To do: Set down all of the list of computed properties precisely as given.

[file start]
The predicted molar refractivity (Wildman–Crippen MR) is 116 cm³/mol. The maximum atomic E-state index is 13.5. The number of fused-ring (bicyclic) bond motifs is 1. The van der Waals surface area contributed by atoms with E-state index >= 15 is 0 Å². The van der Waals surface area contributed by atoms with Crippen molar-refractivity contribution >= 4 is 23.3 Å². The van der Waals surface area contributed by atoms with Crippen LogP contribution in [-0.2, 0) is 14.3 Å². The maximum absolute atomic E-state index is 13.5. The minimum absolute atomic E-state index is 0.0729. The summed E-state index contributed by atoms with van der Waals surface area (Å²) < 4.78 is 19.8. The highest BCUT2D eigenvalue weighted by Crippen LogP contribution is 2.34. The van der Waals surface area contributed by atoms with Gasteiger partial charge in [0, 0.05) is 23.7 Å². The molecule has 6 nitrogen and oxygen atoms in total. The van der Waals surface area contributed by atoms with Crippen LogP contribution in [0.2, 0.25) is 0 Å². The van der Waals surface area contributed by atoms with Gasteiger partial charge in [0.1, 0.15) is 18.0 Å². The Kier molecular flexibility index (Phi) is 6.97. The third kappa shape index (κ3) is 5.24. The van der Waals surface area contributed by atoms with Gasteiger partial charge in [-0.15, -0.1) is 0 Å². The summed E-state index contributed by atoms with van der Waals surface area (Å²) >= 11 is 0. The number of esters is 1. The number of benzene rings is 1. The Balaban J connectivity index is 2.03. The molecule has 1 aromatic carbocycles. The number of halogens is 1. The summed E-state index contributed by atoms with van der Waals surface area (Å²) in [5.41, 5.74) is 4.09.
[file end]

The predicted molar refractivity (Wildman–Crippen MR) is 116 cm³/mol. The maximum atomic E-state index is 13.5. The number of fused-ring (bicyclic) bond motifs is 1. The van der Waals surface area contributed by atoms with E-state index >= 15 is 0 Å². The van der Waals surface area contributed by atoms with Crippen molar-refractivity contribution >= 4 is 23.3 Å². The van der Waals surface area contributed by atoms with Crippen LogP contribution in [-0.2, 0) is 14.3 Å². The maximum absolute atomic E-state index is 13.5. The minimum absolute atomic E-state index is 0.0729. The summed E-state index contributed by atoms with van der Waals surface area (Å²) < 4.78 is 19.8. The highest BCUT2D eigenvalue weighted by Crippen LogP contribution is 2.34. The van der Waals surface area contributed by atoms with Gasteiger partial charge in [0, 0.05) is 23.7 Å². The molecule has 6 nitrogen and oxygen atoms in total. The van der Waals surface area contributed by atoms with Crippen LogP contribution in [0.2, 0.25) is 0 Å². The van der Waals surface area contributed by atoms with Gasteiger partial charge in [0.1, 0.15) is 18.0 Å². The Kier molecular flexibility index (Phi) is 6.97. The third kappa shape index (κ3) is 5.24. The van der Waals surface area contributed by atoms with Gasteiger partial charge in [-0.15, -0.1) is 0 Å². The summed E-state index contributed by atoms with van der Waals surface area (Å²) >= 11 is 0. The number of esters is 1. The number of benzene rings is 1. The Balaban J connectivity index is 2.03. The molecule has 1 aromatic carbocycles. The number of halogens is 1. The summed E-state index contributed by atoms with van der Waals surface area (Å²) in [5.41, 5.74) is 4.09.